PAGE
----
Wednesday, May 16, 2012

HGA "Small Expressions" Winner

The winners of the Handweaver's Guild of America's "Small Expressions" annual exhibit have been announced. 

I don't have the artist's permission to post a photograph of the winning piece, so I'll only link to it.

But I did want to post about it, and give it a shout-out, because it is phenonmenal.  And all kinds of inspiring. 

First Place in HGA's 2012 Small Expressions goes to Jenine Shereos of Jamaica Plain, Massachusetts.  The peice is entitled Leaves and is made entirely of human hair.  She uses
wrapping, stitching, and knotting techniques to create the ephemeral skeletons of leaves.


I love the idea of using human hair in textile (or mixed media) art.  When and if she ever cuts them off, I plan on turning my Breda's long long dreads into something amazing and powerful.  The Darlin'Man's (shorter) dreads are waiting for an artistic hand.  Either he will use them in a carved mask, or I will use them in a tapestry.  

I love the idea of art being the telling of a story.  Storytelling in all its form is powerful powerful stuff.   What better way to tell our own stories than through our own bodies as the medium?  This is why I do theatre.

In many cultures, creation myths are told in the form of stories about weaving or about spinning.  Spinning takes a fluff of 'nothing' - a puff of wool - and turns it into useful and beautiful thread.  Weaving takes thread and turns it into structure and form.  Weaving is also used as a metaphor for fate or destiny, that the cloth that is woven defines the fate of the thread.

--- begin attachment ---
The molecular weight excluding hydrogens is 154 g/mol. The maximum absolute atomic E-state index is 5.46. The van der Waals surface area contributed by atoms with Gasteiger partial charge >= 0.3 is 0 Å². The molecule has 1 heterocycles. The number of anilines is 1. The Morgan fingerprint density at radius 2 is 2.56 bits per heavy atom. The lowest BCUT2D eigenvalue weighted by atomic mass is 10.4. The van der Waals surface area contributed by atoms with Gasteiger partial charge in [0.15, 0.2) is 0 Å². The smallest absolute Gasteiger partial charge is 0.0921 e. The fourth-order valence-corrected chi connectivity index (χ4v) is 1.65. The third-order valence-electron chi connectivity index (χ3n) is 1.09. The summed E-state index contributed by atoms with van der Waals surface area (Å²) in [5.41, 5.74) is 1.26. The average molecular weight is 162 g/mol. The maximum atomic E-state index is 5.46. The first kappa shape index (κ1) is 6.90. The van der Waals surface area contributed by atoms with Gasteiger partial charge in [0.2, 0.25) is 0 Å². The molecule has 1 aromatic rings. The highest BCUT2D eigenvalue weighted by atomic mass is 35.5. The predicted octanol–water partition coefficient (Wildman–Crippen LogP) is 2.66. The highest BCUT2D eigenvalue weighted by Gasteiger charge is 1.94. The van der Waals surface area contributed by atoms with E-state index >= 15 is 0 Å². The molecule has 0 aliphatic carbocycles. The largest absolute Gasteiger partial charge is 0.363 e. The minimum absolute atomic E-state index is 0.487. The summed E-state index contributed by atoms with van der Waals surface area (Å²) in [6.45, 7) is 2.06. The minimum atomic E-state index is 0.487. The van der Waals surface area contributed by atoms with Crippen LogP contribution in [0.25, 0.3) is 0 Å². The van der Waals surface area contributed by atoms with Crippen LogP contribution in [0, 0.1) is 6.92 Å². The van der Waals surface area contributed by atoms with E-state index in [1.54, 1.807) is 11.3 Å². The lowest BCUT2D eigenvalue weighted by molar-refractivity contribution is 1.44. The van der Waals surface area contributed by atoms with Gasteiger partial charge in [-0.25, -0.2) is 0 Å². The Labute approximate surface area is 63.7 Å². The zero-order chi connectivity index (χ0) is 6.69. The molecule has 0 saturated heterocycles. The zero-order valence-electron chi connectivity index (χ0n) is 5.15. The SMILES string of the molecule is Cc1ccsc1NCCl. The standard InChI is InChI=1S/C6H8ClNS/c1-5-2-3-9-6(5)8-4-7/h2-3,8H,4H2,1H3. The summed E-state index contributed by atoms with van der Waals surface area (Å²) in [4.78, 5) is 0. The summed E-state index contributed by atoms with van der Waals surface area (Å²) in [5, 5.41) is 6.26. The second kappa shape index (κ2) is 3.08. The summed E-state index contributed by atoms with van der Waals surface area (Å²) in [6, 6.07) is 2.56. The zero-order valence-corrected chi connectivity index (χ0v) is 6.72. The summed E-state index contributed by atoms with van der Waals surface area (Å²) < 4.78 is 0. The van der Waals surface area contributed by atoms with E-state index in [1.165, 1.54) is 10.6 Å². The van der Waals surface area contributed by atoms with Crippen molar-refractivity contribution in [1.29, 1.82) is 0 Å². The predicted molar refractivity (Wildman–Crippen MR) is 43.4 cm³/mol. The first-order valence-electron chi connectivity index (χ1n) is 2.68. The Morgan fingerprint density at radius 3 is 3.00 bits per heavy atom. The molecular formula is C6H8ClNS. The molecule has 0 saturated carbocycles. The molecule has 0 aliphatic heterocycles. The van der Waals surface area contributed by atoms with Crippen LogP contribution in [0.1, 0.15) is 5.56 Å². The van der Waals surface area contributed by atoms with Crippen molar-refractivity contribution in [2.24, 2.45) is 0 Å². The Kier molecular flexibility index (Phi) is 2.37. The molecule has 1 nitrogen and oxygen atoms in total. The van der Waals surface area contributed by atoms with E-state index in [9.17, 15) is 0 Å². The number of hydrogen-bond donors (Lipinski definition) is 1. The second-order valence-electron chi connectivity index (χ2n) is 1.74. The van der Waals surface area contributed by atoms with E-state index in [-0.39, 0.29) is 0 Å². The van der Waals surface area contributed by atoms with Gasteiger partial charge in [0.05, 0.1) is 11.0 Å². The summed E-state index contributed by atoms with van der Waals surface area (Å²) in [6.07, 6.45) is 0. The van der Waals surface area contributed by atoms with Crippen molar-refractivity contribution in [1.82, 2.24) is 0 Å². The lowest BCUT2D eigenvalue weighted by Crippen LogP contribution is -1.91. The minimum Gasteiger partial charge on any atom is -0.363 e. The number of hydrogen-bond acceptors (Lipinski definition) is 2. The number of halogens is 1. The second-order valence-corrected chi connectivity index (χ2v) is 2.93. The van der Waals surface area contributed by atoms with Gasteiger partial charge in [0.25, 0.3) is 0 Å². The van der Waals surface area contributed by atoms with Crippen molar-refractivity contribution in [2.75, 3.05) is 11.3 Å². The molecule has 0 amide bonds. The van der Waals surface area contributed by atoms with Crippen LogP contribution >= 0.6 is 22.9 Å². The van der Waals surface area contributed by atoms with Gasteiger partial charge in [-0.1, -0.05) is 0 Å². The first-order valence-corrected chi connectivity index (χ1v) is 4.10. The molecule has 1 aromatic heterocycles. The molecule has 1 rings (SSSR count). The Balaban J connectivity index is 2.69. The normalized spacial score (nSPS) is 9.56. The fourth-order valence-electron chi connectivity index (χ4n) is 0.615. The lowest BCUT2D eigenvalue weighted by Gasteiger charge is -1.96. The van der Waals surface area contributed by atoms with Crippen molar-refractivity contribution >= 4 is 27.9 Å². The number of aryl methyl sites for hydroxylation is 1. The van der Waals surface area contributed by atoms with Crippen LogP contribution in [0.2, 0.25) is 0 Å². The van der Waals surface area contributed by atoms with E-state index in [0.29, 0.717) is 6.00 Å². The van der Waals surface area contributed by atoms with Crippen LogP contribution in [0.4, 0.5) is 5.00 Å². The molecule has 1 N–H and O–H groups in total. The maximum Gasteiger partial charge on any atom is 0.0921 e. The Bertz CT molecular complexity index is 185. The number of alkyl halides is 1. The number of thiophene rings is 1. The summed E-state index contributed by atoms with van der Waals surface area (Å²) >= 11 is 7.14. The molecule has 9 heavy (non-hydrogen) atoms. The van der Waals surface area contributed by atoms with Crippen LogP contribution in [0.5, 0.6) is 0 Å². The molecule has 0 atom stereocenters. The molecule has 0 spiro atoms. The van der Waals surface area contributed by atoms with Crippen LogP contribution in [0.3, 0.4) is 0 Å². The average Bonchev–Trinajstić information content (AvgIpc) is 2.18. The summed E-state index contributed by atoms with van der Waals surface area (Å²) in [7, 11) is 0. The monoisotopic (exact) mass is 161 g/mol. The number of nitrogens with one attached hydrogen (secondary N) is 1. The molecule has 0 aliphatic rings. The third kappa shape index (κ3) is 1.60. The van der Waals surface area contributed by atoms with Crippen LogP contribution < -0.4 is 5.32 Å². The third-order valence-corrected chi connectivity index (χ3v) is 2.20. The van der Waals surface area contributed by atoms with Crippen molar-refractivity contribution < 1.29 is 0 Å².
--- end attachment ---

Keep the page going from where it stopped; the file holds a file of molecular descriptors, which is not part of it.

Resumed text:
I love the idea of using hair as thread and entering into this mythic discussion.  Hair is something that is our own, that is literally created by us, out of 'nothing' in the same way that plants create themselves out of sunlight. 

I think of fairy tales like Rapunzel and Rumplestiltskin, and about one I read years ago where the maiden wins (back?) the love of the king by weaving him a scarf out of her hair. I think of folk tales like that of the Crane Wife.   I conceive of performance art peices where my hands weave while my hair is fed into the warp - it would probably necessitate extensions, as it isn't THAT long - so that I am both the weaver and the woven. 


  1. wow, those are incredible. Skeletol leaves are mesmeric anyway but the idea of someone making one. How are they made? are they woven on a frame. I cant imagine how to start. In my head the only way to tackle it would be using needle lace.

    1. It looks like it wouldn't have been made on a loom, but more free form kinda like needle lace... I've never done needle lace, but from the description of techniques she uses - wrapping, knotting, stitching - it sounds like it may very well be something pretty similar. I've seen wrapping and knotting used on really large scale peices, and in more functional stuff like baskets and what not, but done this small its pretty incredible, isn't it?